A ‘Necessary Sacrifice:’ Industrialization and American Indian Lands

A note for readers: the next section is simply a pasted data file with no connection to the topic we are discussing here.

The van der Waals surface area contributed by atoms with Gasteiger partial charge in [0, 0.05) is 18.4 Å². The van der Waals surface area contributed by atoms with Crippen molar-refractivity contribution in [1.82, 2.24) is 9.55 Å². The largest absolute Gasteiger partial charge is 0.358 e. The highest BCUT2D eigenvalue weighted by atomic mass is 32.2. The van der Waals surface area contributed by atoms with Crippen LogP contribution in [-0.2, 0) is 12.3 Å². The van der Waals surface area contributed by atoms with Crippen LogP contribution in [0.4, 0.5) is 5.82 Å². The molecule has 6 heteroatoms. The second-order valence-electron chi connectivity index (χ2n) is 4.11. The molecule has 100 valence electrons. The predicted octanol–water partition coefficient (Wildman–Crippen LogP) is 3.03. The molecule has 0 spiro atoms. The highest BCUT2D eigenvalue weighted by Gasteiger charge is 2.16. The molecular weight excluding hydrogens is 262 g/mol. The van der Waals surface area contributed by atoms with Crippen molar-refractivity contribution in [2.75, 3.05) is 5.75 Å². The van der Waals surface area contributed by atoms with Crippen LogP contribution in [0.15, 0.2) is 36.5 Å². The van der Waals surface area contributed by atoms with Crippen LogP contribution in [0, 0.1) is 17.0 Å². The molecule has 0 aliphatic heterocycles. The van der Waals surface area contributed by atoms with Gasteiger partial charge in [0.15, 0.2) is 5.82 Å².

The understanding of society as autonomous from nature is a distinctive idea of industrialization. The historical requirements of industrialization have institutionalized a development structure in which the physical environment is valued either for its raw materials or for its ability to absorb industrial wastes. In North America, the industrialization of the continent involved not only the spread of mechanical modes of production, but also a cultural assault on the naturesociety relations that had organized American Indian communities for centuries prior to European invasion. The establishment of territorial colonialism over American Indian communities occurred in this earliest stage, as industrial mining—not only of minerals, but timber, soils, and water—propelled the European takeover of the continent. The environmental degradation of American Indian lands and the harms imposed upon Indian people over the last 200 years are best understood as an integral part of the history and politics of US industrial progress.